Locked in at 10: the Seeds of Writing
So, this is about the fifth or sixth month of a serious or partial lockdown, and many people are frustrated. It is obvious in the faster than even normal driving, in the decrease of smiles and waves as people walk and run in the park or park like streets, for I walk/run with my four legged companion, Puga, in two parts and one parklike setting. As far I am concerned, this brings back memories and comparisons with the times I was locked in as a child in the 1950’s.
So that you can fully appreciate the situation, I will start with a little personal history. In 1956 my mother and stepfather immigrated from Belgium to the United States. Both were from the Soviet Union: my mother, a survivor of one of Stalin’s first camps, having been taken by the Nazis to work in Germany; my stepfather, a Soviet soldier, a prisoner of war of the Nazis who managed to escape and ended up in as an allied soldier in the US 3rd army. I was born in Belgium ten days after my mother and father crossed the frontier, but that story is for another time.
We were poor with my stepfather, a mechanical engineer in the Soviet Union, forced to work in the coal mines. Yet, unlike so many post WWII immigrants, we fit in. We lived in little houses among the Belgians. We had Belgian friends, and I had wonderful Belgian ‘uncles and aunts’ who not only taught me French but made me into a Francophile with books, like the whole series from La Comtesse de Segur, and movies. Though it was made in America, I saw ‘Desiree’ in French, accompanied by a well educated ‘old maid’ nurse, who was our landlady and lived next door, one with whom I spent much time and who taught me how to behave and eat in the most proper, early twentieth century, manner.
When we wound up in Detroit but moved to New Jersey in less than two months, I was just about to turn nine. For the first time in my life, we were in an apartment. It was not bad because I did not have to use a bucket or go outside to a toilet as the apartment had a bathroom, but I did not have a garden. School was great. I skipped a grade thanks to Ms. Davis, my teacher, my American old maid, who hauled me out of fourth grade because of my math. By the end of fifth grade, though my English was still not native, thanks to her, I was first in spelling and full of American history.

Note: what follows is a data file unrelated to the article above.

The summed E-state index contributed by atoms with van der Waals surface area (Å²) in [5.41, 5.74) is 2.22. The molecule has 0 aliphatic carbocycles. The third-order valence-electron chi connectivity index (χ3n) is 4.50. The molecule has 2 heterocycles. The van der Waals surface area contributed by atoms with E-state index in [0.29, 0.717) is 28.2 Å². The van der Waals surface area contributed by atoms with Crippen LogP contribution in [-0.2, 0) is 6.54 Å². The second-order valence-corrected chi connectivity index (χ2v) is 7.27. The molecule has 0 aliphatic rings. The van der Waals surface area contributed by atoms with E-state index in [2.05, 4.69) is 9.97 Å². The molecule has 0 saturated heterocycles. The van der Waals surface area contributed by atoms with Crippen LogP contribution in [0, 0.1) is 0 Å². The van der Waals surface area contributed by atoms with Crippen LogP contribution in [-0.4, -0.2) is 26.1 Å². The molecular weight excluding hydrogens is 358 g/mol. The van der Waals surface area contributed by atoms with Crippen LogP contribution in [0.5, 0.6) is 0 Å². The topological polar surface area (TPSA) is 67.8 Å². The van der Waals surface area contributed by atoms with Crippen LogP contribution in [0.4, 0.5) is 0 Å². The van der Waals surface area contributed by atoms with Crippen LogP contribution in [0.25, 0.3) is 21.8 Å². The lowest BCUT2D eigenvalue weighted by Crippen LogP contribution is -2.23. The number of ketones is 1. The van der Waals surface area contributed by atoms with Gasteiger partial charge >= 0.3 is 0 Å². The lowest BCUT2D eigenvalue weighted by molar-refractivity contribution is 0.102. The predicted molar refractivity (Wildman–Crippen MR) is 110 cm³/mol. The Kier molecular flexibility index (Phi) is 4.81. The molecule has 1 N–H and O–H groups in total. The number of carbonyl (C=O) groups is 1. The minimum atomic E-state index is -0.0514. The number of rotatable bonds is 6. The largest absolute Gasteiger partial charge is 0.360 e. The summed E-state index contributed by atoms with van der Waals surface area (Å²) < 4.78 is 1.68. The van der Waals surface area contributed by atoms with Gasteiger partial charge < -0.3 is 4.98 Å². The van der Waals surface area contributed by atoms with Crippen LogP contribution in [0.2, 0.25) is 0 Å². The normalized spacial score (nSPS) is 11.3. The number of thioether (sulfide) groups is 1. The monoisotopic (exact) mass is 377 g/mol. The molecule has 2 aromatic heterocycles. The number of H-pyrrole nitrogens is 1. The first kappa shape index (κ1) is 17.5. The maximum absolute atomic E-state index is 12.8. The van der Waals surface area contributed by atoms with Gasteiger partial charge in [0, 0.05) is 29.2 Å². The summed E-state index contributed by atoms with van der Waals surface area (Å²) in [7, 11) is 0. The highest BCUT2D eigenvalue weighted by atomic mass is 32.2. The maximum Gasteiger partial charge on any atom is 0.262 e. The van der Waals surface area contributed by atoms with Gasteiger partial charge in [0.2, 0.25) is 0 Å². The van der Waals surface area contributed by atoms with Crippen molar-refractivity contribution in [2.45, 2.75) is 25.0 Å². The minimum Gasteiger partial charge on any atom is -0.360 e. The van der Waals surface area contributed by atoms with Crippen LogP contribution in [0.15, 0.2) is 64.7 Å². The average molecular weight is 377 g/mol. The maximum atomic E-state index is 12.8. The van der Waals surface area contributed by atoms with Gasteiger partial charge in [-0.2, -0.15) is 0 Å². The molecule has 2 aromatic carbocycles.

The summer of ’57 was unexpectedly hard. My parents both worked in factories, as my stepfather, my ‘papa’ — the best of fathers, did not have the proper papers to prove that he was a mechanical engineer, and my mother had not gone beyond the second grade because Stalin had sent her at nine to a camp with her family as an ‘enemy of the people’. As I was an only child and summer daytime care was full of what my parents considered ‘wild’ children, I was left at home, alone.
I had books, lots of books, volumes in English, in French, in Russian. I had a key. The only garden in the area where we were was the small backyard behind our six-apartment building. Obviously, when I became tired reading, I went down to play and met the other children in front of the building.
When my parents came home, the landlords told them that a ‘big’ girl like me (I was really physically much bigger than my age) should not be playing outside and, if I was caught doing it, they would have to move. Though not in the best part of Passaic, New Jersey, our little Jackson street, was much better than the areas were most of the Eastern European immigrants settled. My parents did not want to lose the apartment. So, the next day they locked me in when they went to work. Ah, yes, I was also without television, as papa did not like what television did to children and took the cable with him when he left the house.
LOCKDOWN……I read and read and read, mostly history books, but also books on mythology and biographies. I remember being enthralled by one on Mozart, whose Jupiter Symphony was the first record I asked for. I perused the encyclopedic part of my ‘nouveau petit Larousse’, which I am looking at right now. I danced to music from the vinyl discs I put on and daydreamed. Those daydreams were fed not only by history but by magazines such as ‘Life’ and ‘Paris Match’, which my mother’s best friend, a Belgian with a Russian husband, had her sister send from France. Frustrated, I ate and drank, lots of garbage, so I ballooned. And, no, we had no phone. There were no contacts of any kind from eight to past five.